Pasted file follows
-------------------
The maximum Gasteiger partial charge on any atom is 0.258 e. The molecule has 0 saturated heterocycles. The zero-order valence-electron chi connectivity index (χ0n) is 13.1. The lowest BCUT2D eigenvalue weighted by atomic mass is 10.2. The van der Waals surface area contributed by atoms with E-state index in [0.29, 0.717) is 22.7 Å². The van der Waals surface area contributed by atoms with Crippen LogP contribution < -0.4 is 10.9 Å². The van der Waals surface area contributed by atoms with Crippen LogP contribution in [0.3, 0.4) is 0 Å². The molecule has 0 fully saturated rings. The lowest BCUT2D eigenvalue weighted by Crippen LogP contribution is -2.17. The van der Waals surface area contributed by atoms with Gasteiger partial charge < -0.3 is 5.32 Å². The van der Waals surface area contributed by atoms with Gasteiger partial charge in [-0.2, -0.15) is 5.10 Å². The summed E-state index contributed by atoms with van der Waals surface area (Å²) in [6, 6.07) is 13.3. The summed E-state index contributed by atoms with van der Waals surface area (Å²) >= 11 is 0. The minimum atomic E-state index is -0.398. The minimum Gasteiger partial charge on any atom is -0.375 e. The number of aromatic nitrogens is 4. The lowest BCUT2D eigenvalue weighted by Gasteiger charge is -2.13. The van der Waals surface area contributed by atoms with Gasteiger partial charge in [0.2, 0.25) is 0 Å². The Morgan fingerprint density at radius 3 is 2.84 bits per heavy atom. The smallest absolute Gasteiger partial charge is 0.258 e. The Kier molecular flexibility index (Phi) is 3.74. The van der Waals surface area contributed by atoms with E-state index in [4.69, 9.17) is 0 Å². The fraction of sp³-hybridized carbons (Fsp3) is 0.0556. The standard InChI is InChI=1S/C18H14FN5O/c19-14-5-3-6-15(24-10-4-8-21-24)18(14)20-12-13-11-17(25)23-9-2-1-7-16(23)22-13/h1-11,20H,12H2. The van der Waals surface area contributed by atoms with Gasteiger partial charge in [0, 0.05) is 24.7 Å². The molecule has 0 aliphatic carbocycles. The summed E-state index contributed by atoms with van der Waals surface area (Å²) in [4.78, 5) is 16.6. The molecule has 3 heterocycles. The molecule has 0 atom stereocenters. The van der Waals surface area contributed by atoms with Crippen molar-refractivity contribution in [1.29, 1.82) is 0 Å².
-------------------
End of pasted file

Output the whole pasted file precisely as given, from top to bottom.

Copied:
The maximum Gasteiger partial charge on any atom is 0.258 e. The molecule has 0 saturated heterocycles. The zero-order valence-electron chi connectivity index (χ0n) is 13.1. The lowest BCUT2D eigenvalue weighted by atomic mass is 10.2. The van der Waals surface area contributed by atoms with E-state index in [0.29, 0.717) is 22.7 Å². The van der Waals surface area contributed by atoms with Crippen LogP contribution < -0.4 is 10.9 Å². The van der Waals surface area contributed by atoms with Crippen LogP contribution in [0.3, 0.4) is 0 Å². The molecule has 0 fully saturated rings. The lowest BCUT2D eigenvalue weighted by Crippen LogP contribution is -2.17. The van der Waals surface area contributed by atoms with Gasteiger partial charge < -0.3 is 5.32 Å². The van der Waals surface area contributed by atoms with Gasteiger partial charge in [-0.2, -0.15) is 5.10 Å². The summed E-state index contributed by atoms with van der Waals surface area (Å²) in [6, 6.07) is 13.3. The summed E-state index contributed by atoms with van der Waals surface area (Å²) >= 11 is 0. The minimum atomic E-state index is -0.398. The minimum Gasteiger partial charge on any atom is -0.375 e. The number of aromatic nitrogens is 4. The lowest BCUT2D eigenvalue weighted by Gasteiger charge is -2.13. The van der Waals surface area contributed by atoms with Gasteiger partial charge in [0.2, 0.25) is 0 Å². The Morgan fingerprint density at radius 3 is 2.84 bits per heavy atom. The smallest absolute Gasteiger partial charge is 0.258 e. The Kier molecular flexibility index (Phi) is 3.74. The van der Waals surface area contributed by atoms with E-state index in [4.69, 9.17) is 0 Å². The fraction of sp³-hybridized carbons (Fsp3) is 0.0556. The standard InChI is InChI=1S/C18H14FN5O/c19-14-5-3-6-15(24-10-4-8-21-24)18(14)20-12-13-11-17(25)23-9-2-1-7-16(23)22-13/h1-11,20H,12H2. The van der Waals surface area contributed by atoms with Gasteiger partial charge in [0, 0.05) is 24.7 Å². The molecule has 0 aliphatic carbocycles. The summed E-state index contributed by atoms with van der Waals surface area (Å²) in [4.78, 5) is 16.6. The molecule has 3 heterocycles. The molecule has 0 atom stereocenters. The van der Waals surface area contributed by atoms with Crippen molar-refractivity contribution in [1.29, 1.82) is 0 Å².